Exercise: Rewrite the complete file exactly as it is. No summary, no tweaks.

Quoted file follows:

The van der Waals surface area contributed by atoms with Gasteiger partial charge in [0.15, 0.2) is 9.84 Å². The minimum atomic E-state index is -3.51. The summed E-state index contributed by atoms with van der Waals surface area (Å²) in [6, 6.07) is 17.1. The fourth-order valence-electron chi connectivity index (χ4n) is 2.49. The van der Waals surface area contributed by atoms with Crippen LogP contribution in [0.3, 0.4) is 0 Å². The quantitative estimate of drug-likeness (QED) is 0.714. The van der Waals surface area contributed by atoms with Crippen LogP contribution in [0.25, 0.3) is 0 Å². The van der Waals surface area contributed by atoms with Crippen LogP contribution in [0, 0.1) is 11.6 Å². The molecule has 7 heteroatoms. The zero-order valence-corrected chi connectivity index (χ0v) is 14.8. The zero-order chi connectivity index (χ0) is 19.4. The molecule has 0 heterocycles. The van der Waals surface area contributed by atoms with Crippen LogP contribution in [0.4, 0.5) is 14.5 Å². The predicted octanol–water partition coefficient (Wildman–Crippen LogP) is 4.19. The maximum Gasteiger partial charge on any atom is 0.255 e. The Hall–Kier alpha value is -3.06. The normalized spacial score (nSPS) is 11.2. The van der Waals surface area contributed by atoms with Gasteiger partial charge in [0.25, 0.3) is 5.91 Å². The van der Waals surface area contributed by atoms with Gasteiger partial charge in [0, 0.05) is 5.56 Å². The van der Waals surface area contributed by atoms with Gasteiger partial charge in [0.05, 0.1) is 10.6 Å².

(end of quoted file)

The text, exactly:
The van der Waals surface area contributed by atoms with Gasteiger partial charge in [0.15, 0.2) is 9.84 Å². The minimum atomic E-state index is -3.51. The summed E-state index contributed by atoms with van der Waals surface area (Å²) in [6, 6.07) is 17.1. The fourth-order valence-electron chi connectivity index (χ4n) is 2.49. The van der Waals surface area contributed by atoms with Crippen LogP contribution in [0.3, 0.4) is 0 Å². The quantitative estimate of drug-likeness (QED) is 0.714. The van der Waals surface area contributed by atoms with Crippen LogP contribution in [0.25, 0.3) is 0 Å². The van der Waals surface area contributed by atoms with Crippen LogP contribution in [0, 0.1) is 11.6 Å². The molecule has 7 heteroatoms. The zero-order valence-corrected chi connectivity index (χ0v) is 14.8. The zero-order chi connectivity index (χ0) is 19.4. The molecule has 0 heterocycles. The van der Waals surface area contributed by atoms with Crippen LogP contribution in [0.4, 0.5) is 14.5 Å². The predicted octanol–water partition coefficient (Wildman–Crippen LogP) is 4.19. The maximum Gasteiger partial charge on any atom is 0.255 e. The Hall–Kier alpha value is -3.06. The normalized spacial score (nSPS) is 11.2. The van der Waals surface area contributed by atoms with Gasteiger partial charge in [0.25, 0.3) is 5.91 Å². The van der Waals surface area contributed by atoms with Gasteiger partial charge in [0, 0.05) is 5.56 Å². The van der Waals surface area contributed by atoms with Gasteiger partial charge in [0.05, 0.1) is 10.6 Å².